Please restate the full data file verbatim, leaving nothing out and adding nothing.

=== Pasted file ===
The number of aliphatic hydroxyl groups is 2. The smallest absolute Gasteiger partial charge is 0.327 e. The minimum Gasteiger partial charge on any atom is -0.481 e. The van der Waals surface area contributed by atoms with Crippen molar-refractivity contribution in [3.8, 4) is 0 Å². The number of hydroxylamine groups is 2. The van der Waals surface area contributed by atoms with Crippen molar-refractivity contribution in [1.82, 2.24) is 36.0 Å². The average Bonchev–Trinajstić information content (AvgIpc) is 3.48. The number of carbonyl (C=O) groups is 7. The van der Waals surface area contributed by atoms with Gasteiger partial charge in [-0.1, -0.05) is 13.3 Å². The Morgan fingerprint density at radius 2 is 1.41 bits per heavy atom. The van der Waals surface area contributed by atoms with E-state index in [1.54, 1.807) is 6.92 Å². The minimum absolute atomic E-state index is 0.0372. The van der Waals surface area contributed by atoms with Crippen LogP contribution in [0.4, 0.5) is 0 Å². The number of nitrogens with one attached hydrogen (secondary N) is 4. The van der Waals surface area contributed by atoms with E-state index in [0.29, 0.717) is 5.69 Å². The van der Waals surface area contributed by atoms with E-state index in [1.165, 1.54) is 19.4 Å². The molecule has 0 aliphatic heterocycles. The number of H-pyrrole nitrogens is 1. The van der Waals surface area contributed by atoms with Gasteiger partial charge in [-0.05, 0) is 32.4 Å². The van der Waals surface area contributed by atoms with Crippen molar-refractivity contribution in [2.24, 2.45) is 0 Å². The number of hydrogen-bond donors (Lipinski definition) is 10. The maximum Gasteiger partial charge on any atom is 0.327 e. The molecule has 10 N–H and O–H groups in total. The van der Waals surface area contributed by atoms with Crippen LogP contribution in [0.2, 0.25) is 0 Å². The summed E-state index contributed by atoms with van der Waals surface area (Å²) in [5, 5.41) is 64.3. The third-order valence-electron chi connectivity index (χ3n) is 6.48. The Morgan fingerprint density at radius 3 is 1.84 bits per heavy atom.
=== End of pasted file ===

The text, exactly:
The number of aliphatic hydroxyl groups is 2. The smallest absolute Gasteiger partial charge is 0.327 e. The minimum Gasteiger partial charge on any atom is -0.481 e. The van der Waals surface area contributed by atoms with Crippen molar-refractivity contribution in [3.8, 4) is 0 Å². The number of hydroxylamine groups is 2. The van der Waals surface area contributed by atoms with Crippen molar-refractivity contribution in [1.82, 2.24) is 36.0 Å². The average Bonchev–Trinajstić information content (AvgIpc) is 3.48. The number of carbonyl (C=O) groups is 7. The van der Waals surface area contributed by atoms with Gasteiger partial charge in [-0.1, -0.05) is 13.3 Å². The Morgan fingerprint density at radius 2 is 1.41 bits per heavy atom. The van der Waals surface area contributed by atoms with E-state index in [1.54, 1.807) is 6.92 Å². The minimum absolute atomic E-state index is 0.0372. The van der Waals surface area contributed by atoms with Crippen LogP contribution in [0.4, 0.5) is 0 Å². The number of nitrogens with one attached hydrogen (secondary N) is 4. The van der Waals surface area contributed by atoms with E-state index in [0.29, 0.717) is 5.69 Å². The van der Waals surface area contributed by atoms with E-state index in [1.165, 1.54) is 19.4 Å². The molecule has 0 aliphatic heterocycles. The number of H-pyrrole nitrogens is 1. The van der Waals surface area contributed by atoms with Gasteiger partial charge in [-0.05, 0) is 32.4 Å². The van der Waals surface area contributed by atoms with Crippen molar-refractivity contribution in [2.24, 2.45) is 0 Å². The number of hydrogen-bond donors (Lipinski definition) is 10. The maximum Gasteiger partial charge on any atom is 0.327 e. The molecule has 10 N–H and O–H groups in total. The van der Waals surface area contributed by atoms with Crippen LogP contribution in [0.2, 0.25) is 0 Å². The summed E-state index contributed by atoms with van der Waals surface area (Å²) in [5, 5.41) is 64.3. The third-order valence-electron chi connectivity index (χ3n) is 6.48. The Morgan fingerprint density at radius 3 is 1.84 bits per heavy atom.